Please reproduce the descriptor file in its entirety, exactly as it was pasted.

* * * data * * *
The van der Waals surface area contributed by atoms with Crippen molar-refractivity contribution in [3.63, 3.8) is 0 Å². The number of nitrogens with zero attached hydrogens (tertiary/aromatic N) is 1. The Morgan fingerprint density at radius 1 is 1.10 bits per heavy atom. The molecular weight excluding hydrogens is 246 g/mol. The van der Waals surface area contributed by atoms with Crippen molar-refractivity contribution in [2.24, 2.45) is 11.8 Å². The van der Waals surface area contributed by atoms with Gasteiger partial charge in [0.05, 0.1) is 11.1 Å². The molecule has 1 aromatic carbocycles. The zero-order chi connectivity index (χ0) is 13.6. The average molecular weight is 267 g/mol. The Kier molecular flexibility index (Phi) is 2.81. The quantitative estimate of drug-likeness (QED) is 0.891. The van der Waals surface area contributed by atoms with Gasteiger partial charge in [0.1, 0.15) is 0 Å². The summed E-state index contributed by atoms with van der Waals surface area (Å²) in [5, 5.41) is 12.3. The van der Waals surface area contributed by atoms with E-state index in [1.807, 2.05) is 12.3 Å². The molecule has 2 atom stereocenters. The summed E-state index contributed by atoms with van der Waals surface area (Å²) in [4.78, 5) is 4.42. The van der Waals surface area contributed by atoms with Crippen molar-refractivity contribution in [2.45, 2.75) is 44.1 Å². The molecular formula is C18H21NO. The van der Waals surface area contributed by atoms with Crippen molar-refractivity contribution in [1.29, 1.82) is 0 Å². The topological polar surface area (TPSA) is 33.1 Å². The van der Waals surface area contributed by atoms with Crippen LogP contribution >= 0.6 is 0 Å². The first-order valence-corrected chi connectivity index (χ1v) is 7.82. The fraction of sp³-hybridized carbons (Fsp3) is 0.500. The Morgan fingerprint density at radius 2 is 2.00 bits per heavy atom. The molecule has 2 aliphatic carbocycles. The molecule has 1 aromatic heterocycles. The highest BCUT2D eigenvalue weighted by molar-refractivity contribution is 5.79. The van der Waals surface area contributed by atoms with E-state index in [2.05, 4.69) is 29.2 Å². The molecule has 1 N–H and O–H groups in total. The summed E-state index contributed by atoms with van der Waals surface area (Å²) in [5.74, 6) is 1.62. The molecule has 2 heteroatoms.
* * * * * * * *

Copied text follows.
The van der Waals surface area contributed by atoms with Crippen molar-refractivity contribution in [3.63, 3.8) is 0 Å². The number of nitrogens with zero attached hydrogens (tertiary/aromatic N) is 1. The Morgan fingerprint density at radius 1 is 1.10 bits per heavy atom. The molecular weight excluding hydrogens is 246 g/mol. The van der Waals surface area contributed by atoms with Crippen molar-refractivity contribution in [2.24, 2.45) is 11.8 Å². The van der Waals surface area contributed by atoms with Gasteiger partial charge in [0.05, 0.1) is 11.1 Å². The molecule has 1 aromatic carbocycles. The zero-order chi connectivity index (χ0) is 13.6. The average molecular weight is 267 g/mol. The Kier molecular flexibility index (Phi) is 2.81. The quantitative estimate of drug-likeness (QED) is 0.891. The van der Waals surface area contributed by atoms with Gasteiger partial charge in [0.1, 0.15) is 0 Å². The summed E-state index contributed by atoms with van der Waals surface area (Å²) in [5, 5.41) is 12.3. The van der Waals surface area contributed by atoms with E-state index in [1.807, 2.05) is 12.3 Å². The molecule has 2 atom stereocenters. The summed E-state index contributed by atoms with van der Waals surface area (Å²) in [4.78, 5) is 4.42. The van der Waals surface area contributed by atoms with Crippen molar-refractivity contribution in [2.45, 2.75) is 44.1 Å². The molecular formula is C18H21NO. The van der Waals surface area contributed by atoms with Crippen molar-refractivity contribution in [1.29, 1.82) is 0 Å². The topological polar surface area (TPSA) is 33.1 Å². The van der Waals surface area contributed by atoms with Crippen LogP contribution >= 0.6 is 0 Å². The first-order valence-corrected chi connectivity index (χ1v) is 7.82. The fraction of sp³-hybridized carbons (Fsp3) is 0.500. The Morgan fingerprint density at radius 2 is 2.00 bits per heavy atom. The molecule has 2 aliphatic carbocycles. The molecule has 1 aromatic heterocycles. The highest BCUT2D eigenvalue weighted by molar-refractivity contribution is 5.79. The van der Waals surface area contributed by atoms with E-state index in [2.05, 4.69) is 29.2 Å². The molecule has 1 N–H and O–H groups in total. The summed E-state index contributed by atoms with van der Waals surface area (Å²) in [5.74, 6) is 1.62. The molecule has 2 heteroatoms.